Monday, September 26, 2011

Secret Codes of Ha'azinu

Seder Hadoros relates that Ramban once confronted his former student, named Avner, and asked him why he had strayed from the path of observant Judaism.  Avner replied that Ramban had once taught that "everything is to be found in the Song of Haázinu" and Avner found the idea so utterly preposterous that it led him to lose faith.

When Ramban stated that he still held by his assertion, Avner challenged him, "If so, where is my name to be found in the song?"

Ramban turned to the wall praying to G-d, and it soon occurred to him that the third letter of each word in verse 26 spelled Avner's name:

 אָמַרְתִּי אַפְאֵיהֶם אַשְׁבִּיתָה מֵאֱנוֹשׁ זִכְרָם

On hearing his, Avner repented and mended his ways.

Even though Avner had strayed far from the path of observance, his name was nevertheless recorded in the Torah with his title, Reb Avner, referring to his status as a fully observant Jew, after he had returned - for this was indeed his true essence.

Based on Sichas Shabbos Parshas Haázinu 5742 Lubavitcher Rebbe


Anonymous said...

Parshas Haazinu: Ramban - Where Is R' Avner?

The Seder HaDoros brings this remarkable story about the Ramban. He had a Talmid named R' Avner who converted to christianity. After a short time he rose in the Church to become a very powerful leader.

One Yom Kippur he summoned the Ramban to appear before him. He then proceeded to slaughter a pig, cut it up, cook it, and eat before the Ramban. He the asked the Ramban how many Krisus he was Chayav. The Ramban said, "Four."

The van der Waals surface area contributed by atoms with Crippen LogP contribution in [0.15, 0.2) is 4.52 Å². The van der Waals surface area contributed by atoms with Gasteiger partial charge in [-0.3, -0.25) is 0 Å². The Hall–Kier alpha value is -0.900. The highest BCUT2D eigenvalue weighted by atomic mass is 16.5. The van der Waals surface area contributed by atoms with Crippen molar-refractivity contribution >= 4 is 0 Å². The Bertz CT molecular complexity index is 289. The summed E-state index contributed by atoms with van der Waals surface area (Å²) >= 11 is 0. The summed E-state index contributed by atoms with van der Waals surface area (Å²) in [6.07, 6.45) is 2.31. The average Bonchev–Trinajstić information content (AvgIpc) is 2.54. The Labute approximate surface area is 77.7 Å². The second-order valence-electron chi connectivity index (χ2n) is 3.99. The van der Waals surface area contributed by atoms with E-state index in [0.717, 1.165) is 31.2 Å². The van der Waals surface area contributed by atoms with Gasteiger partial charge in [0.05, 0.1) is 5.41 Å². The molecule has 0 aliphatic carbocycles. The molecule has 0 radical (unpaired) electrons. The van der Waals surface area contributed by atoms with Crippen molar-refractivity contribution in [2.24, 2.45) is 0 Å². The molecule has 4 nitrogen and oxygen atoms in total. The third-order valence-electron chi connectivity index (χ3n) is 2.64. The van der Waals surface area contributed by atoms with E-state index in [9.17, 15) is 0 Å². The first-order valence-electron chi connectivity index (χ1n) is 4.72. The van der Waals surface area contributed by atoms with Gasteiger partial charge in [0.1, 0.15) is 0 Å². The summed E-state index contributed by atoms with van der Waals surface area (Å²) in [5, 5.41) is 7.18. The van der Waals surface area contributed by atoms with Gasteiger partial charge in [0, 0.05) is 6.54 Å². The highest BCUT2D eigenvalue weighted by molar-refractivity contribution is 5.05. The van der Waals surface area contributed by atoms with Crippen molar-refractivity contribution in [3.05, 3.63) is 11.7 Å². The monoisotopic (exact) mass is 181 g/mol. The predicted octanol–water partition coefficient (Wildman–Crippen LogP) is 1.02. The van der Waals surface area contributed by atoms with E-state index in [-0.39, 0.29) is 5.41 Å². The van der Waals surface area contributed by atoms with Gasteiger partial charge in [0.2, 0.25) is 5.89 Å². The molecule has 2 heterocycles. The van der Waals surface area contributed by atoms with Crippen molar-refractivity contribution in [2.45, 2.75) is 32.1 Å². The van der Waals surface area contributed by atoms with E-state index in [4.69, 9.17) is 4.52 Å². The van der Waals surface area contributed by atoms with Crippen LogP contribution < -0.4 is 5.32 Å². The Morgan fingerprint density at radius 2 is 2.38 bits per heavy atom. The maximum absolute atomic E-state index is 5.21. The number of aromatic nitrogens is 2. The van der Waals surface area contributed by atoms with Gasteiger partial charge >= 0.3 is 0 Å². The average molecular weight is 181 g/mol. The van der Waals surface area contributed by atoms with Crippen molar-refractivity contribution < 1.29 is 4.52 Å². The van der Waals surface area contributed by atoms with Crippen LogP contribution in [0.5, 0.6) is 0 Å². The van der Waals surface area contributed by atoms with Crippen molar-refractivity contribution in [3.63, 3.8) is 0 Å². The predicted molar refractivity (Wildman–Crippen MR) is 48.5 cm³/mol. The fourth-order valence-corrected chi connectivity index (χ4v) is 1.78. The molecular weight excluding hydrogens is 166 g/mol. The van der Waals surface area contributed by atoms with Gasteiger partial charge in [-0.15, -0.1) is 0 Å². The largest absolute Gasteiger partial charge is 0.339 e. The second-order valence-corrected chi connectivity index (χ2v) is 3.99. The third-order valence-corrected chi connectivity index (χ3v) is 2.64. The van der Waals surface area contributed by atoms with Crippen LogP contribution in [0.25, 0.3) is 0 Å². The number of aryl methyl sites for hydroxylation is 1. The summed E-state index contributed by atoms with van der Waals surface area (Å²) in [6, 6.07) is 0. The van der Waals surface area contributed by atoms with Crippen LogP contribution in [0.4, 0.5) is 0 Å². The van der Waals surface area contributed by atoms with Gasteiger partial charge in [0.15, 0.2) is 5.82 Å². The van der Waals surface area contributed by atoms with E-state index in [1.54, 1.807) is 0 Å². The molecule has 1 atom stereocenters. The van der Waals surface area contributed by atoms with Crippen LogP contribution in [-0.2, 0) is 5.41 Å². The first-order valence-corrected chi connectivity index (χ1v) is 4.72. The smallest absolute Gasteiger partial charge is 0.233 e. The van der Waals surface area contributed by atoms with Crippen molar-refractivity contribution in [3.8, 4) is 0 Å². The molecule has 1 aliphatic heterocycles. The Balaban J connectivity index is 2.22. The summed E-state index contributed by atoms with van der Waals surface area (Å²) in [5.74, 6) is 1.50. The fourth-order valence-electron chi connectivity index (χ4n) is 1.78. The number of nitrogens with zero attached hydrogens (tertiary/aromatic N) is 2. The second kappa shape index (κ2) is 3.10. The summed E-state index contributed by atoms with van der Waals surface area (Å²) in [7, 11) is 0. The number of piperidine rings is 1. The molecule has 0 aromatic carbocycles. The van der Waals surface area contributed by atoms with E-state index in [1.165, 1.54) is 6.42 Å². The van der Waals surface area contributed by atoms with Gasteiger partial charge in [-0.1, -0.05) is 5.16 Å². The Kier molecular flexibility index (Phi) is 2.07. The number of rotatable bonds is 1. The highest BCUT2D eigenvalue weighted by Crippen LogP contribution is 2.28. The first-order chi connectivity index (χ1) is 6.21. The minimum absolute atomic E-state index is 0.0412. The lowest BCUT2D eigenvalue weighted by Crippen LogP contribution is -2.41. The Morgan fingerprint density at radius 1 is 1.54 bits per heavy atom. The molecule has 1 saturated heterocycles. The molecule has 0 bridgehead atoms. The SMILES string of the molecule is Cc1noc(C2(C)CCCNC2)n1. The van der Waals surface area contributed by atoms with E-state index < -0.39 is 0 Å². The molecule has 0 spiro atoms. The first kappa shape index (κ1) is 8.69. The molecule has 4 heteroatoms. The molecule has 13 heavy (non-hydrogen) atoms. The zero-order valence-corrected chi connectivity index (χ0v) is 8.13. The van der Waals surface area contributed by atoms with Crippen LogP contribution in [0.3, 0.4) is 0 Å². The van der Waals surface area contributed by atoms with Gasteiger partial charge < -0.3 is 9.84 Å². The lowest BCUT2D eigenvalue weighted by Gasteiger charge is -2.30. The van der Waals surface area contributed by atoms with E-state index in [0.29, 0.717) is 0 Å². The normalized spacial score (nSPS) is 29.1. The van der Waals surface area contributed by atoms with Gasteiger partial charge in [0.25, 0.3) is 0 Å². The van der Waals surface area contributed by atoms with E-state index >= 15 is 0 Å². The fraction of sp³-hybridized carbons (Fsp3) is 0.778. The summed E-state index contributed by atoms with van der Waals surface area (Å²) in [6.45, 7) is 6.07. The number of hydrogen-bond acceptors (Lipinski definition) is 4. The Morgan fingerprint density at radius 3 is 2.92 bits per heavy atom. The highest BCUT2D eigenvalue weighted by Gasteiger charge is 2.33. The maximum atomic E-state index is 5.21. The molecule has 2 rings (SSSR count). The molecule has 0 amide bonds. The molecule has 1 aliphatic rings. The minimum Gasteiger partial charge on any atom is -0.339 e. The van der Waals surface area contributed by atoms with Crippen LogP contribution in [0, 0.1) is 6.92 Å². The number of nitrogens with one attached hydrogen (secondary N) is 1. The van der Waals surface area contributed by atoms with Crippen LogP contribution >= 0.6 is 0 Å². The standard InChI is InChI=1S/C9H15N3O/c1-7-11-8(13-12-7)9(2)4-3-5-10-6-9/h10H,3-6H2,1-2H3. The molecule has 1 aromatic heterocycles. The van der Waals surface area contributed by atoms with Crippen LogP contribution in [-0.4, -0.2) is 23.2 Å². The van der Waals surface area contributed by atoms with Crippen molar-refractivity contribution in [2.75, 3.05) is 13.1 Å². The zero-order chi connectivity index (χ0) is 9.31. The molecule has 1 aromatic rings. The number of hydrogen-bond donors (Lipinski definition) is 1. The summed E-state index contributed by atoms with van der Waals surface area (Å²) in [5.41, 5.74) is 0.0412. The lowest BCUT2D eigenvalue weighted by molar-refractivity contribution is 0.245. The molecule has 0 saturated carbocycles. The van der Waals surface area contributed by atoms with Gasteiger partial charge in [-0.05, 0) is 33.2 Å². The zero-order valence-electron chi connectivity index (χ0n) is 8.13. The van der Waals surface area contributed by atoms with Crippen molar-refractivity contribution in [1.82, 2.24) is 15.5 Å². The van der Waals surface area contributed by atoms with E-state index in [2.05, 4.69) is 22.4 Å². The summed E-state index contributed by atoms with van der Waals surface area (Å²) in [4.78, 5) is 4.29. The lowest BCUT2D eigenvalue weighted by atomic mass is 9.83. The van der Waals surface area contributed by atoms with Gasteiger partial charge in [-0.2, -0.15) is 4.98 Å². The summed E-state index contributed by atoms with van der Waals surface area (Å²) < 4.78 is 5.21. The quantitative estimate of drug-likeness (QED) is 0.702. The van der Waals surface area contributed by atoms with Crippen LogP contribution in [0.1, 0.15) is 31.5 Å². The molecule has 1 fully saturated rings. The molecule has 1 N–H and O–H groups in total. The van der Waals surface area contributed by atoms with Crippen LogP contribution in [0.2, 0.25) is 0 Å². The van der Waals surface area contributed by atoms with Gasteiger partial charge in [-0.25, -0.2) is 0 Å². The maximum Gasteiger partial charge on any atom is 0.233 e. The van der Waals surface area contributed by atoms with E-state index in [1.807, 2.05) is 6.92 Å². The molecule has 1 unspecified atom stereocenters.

The apostate argued and said, "Five." The Ramban gave a very dirty look and even he had enough shame from his Rebbi to be quiet then.

The Ramban asked him what made him do what he did? He said that he once heard the Ramban say that all the mitzvos and everything that ever happened in the world was alluded to in Parshas Ha'azinu. Since this was impossible for him to reconcile he left the Jewish religion altogether.

The Ramban reaffirmed its truth and challenged R' Avner to ask him anything, and he would find it in Haazinu. R' Avner was taken aback and he asked the Ramban where his name R' Avner is in the Parsha? The Ramban went to a corner and davened and suddenly a pasuk came to his mouth (Haazinu 32:26), אָמַרְתִּי, אַפְאֵיהֶם אַשְׁבִּיתָה מֵאֱנוֹשׁ זִכְרָם, I made up my mind to cast them away, I would eliminate mention of them from mankind. The third letter of each of these words spells R' Avner.

When R' Avner heard this he turned white and his haughtiness left him. He asked the Ramban if there was any cure for his grave ills. The Ramban said, "You heard the words of the Pasuk!" and turned and left. R' Avner immediately went down to the port, took a boat without any sailors or any oars, and sailed away where the wind would take him, and was never heard from again.
I copied this for the benefit of your readers.

joshwaxman said...

bli neder, a post on this. you can read the story in seder hadoros here:

thanks! but why be anonymous?

kol tuv,

Devorah said...

Every third letter is a pretty good skip count hey Josh ....?
You don't even need a computer to find that one.

Devorah said...

Actually, it's every 6th letter. AND the third letter in each word.

joshwaxman said...

in terms of Torah Codes, it isn't one. because the skip between the nun and the resh is five, not six.

it is more of a **classic** (meaning more authentic) kabbalistic derasha, of the Xth letter of each word.

Torah Codes proponents would perhaps discard this as non-meaningful, because it is not a priori, etcetera and so forth.

But wait for my analysis. It is pretty neat...


joshwaxman said...

I just posted my blogpost. See here.

kol tuv,